Thimerosal is an organic mercury, meaning that it’s mercury that’s attached to a carbon compound. This is what allows it to be processed and discarded by the body. Inorganic mercury, the mercury you see in thermometers, is not attached to those carbon compounds, so it’s hard for the body to get rid of it. Inorganic mercury is usually attached to a “salt”, and it can really do a number on your kidneys.

What about formaldehyde? That’s also a vaccine preservative. Remember what I wrote about “one is deadly at a low concentration”? Well, this is not true of formaldehyde. You need a hefty dose of it to mess you up. Vaccines don’t have that much in them, and you process it and get rid of it pretty quickly. Does it look familiar?

Wow! One hydrogen away from being methanol. In fact, your body turns methanol into formaldehyde on the way to making water-soluble formic acid formate that can be excreted from your body and is a building block for other things. But the body doesn’t get formaldehyde from drinking it only. We get it from our own cellular processes. We make more formaldehyde in our own cellular processes than we get from a vaccine.

The long and short of this all is that you really need to be well-versed in chemistry before you go believing the lies and misinformation of those who say that vaccines are “witches’ brews” and whatnots. Notice that they won’t tell you how much of the “toxin” is in the vaccine, and they’ll quote studies done on mice whereby the mice were given those “toxins” in what would be the “truckload” for us. You really do need to get yourself educated, or these anti-vaxers will trick you into a dangerous decision.

EDITS: Edited to correct the reaction of formaldehyde to formate, not formic acid.


12 thoughts on “It’s all in the chemistry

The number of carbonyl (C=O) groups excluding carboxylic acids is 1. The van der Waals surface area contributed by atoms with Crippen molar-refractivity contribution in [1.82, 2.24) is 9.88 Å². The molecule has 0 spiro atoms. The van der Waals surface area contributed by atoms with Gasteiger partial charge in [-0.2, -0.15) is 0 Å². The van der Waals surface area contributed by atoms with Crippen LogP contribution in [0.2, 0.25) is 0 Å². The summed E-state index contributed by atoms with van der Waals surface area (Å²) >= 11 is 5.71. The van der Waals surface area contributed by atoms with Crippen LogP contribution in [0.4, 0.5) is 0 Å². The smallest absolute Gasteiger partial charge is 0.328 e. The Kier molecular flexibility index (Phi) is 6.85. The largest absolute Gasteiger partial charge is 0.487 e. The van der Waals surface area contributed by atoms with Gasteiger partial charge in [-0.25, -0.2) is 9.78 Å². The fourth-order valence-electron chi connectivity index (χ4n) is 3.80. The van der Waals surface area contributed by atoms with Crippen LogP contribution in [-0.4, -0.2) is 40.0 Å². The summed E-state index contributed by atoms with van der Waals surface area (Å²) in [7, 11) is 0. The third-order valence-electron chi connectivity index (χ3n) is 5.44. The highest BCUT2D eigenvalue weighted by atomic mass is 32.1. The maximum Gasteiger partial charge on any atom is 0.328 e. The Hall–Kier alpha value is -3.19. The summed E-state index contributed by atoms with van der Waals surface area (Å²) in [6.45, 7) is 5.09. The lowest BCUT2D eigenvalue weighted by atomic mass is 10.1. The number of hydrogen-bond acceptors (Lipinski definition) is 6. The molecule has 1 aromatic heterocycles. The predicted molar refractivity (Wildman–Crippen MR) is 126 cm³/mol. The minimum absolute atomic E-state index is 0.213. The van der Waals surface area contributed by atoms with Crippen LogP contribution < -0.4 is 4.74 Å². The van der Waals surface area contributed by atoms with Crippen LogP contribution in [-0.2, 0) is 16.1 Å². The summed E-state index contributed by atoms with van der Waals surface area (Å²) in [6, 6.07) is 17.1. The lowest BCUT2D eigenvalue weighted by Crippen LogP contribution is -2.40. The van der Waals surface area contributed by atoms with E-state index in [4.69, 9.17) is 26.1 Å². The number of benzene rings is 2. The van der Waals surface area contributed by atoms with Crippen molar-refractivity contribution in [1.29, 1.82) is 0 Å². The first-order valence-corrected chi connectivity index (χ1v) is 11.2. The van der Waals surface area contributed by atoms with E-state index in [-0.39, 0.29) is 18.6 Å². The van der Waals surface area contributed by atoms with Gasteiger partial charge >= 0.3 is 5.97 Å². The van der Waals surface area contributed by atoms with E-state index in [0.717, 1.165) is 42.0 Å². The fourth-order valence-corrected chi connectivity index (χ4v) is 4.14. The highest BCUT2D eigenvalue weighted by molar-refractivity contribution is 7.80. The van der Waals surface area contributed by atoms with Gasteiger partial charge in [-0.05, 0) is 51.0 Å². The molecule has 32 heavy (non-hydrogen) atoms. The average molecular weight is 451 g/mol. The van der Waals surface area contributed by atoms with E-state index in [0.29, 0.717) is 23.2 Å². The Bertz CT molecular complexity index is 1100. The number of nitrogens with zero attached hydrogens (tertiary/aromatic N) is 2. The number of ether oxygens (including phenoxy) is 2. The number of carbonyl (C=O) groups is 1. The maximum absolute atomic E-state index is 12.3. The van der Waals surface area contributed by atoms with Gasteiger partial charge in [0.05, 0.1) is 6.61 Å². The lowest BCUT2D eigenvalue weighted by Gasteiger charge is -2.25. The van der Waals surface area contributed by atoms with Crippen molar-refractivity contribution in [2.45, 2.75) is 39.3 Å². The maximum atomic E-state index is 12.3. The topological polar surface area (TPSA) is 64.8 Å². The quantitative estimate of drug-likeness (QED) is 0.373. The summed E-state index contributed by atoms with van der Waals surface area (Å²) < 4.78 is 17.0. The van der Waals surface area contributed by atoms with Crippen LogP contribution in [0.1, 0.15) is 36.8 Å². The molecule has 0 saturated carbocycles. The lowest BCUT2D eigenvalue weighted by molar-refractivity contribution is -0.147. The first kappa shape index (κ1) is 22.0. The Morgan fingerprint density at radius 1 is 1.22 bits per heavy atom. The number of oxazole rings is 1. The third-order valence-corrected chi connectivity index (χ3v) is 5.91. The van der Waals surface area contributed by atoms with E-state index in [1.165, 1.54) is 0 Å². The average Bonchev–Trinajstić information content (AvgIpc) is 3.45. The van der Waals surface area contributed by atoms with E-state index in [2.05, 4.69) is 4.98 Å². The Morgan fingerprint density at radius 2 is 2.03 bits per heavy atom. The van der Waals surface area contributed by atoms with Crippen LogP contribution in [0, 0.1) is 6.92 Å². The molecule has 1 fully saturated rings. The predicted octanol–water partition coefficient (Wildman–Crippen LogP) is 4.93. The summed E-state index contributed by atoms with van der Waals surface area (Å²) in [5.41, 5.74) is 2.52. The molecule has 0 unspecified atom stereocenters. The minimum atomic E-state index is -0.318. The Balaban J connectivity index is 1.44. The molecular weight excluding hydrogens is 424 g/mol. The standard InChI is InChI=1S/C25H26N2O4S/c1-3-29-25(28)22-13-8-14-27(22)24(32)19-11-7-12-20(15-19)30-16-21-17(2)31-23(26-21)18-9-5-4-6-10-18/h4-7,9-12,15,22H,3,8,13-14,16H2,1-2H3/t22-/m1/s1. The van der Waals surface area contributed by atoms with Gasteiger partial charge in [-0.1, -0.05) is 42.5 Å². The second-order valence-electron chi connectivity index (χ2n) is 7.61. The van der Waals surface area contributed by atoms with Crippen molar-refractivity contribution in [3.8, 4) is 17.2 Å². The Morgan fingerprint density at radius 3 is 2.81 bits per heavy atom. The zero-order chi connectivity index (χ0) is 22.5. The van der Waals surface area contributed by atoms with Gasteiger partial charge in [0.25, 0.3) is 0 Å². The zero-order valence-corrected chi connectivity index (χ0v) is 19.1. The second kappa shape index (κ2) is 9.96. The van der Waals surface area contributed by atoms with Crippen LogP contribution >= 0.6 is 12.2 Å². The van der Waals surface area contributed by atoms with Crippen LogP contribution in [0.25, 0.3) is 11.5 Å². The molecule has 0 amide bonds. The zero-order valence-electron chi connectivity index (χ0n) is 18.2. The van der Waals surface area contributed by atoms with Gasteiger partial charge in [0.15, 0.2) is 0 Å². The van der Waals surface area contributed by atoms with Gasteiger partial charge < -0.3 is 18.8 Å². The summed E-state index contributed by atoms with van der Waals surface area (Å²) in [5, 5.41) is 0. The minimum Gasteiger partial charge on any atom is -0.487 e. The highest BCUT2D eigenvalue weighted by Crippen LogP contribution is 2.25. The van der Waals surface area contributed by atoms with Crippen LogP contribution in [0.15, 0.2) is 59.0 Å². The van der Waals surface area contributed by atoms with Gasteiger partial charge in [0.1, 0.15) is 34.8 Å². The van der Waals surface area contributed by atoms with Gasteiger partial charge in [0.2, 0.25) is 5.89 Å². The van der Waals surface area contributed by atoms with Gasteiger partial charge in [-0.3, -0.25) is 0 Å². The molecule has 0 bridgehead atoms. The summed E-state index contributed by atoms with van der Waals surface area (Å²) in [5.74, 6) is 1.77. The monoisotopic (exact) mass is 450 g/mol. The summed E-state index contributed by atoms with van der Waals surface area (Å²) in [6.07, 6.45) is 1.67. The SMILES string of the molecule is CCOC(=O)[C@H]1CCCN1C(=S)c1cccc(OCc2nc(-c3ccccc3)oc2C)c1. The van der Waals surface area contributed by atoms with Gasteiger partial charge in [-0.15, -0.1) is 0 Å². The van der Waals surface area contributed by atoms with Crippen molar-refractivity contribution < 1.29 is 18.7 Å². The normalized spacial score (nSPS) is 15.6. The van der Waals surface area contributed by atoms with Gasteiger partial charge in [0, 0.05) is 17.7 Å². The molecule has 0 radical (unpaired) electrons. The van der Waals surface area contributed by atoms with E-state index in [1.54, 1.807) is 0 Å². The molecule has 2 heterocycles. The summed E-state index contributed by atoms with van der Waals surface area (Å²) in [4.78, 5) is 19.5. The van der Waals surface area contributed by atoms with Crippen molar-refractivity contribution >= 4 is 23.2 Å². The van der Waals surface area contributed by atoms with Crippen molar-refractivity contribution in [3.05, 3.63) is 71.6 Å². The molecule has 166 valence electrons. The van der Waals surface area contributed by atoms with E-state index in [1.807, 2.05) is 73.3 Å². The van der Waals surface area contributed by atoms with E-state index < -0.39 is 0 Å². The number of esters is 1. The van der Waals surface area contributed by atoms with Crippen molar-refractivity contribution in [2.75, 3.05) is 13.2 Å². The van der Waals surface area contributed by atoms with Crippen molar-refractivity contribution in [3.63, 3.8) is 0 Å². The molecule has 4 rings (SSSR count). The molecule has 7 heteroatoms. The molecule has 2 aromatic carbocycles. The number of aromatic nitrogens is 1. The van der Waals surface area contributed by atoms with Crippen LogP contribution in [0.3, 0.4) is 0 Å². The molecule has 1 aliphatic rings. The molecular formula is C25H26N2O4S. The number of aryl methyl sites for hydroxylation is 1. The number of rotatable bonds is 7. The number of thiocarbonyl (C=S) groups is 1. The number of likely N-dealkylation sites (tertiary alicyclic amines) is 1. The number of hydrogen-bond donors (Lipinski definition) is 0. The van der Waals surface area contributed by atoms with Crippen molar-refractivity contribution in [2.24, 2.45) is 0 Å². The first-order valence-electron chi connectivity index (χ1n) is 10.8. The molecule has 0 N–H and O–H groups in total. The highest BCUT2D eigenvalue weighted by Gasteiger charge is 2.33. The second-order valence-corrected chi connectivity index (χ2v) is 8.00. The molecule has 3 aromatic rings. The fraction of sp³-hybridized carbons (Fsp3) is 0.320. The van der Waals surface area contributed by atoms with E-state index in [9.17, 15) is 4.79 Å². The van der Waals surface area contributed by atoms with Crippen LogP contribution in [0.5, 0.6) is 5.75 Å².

1. I was wondering how long until someone picked that up. I meant to write "one hydrogen bonded to carbon away from being methanol". Thanks for reading.

  2. "One hydrogen away from being methanol."Ummm…. I'm pretty sure that is *two* hydrogen away, unless I've missed something. CH3OH – 4 hydrogen; CH2O – 2 hydrogen.

  3. Wow! really nice info.I never thought such kinds of reaction would take place. Actually I liked the video more. it cleared a lot.

  4. Agreed. It's pretty hard to explain to people that anything can be toxic at sufficient concentration. Formaldehyde is found in fruits but you still feed them to your kids. Seriously parents, if you want to make a medical decision, study medicine first at a correct university.

  5. Awfully glad you didn't get seriously hurt by that sodium prank. That was extremely irresponsible of that Chem teacher. I hope he's not still teaching Chemistry.

  6. Grasten – Ions are charged atoms. If I get too technical, I'm going to lose the reader(s).As is, this was not an explanation aimed at the anti-vaxers, per se. It was aimed at people on the fence who get bombarded by the lies and misinformation from anti-vaxers.

  7. Except picking on the details – such as table salt being composed of a sodium ion and a chloride ion, not atoms – hopefully an explanation even antivaxers can get a grip on!

  8. When I was in AP chem class in high school, I was also a lab asst in regular chem. As a joke, the chem teacher had me clean off a tray of what he said was something else but turned out to be sodium. And thus it exploded, a bit, and the class laughed at me. I was chem lab asst because I was a good sport! And I always paid really good attention to the ingredients after that! LOL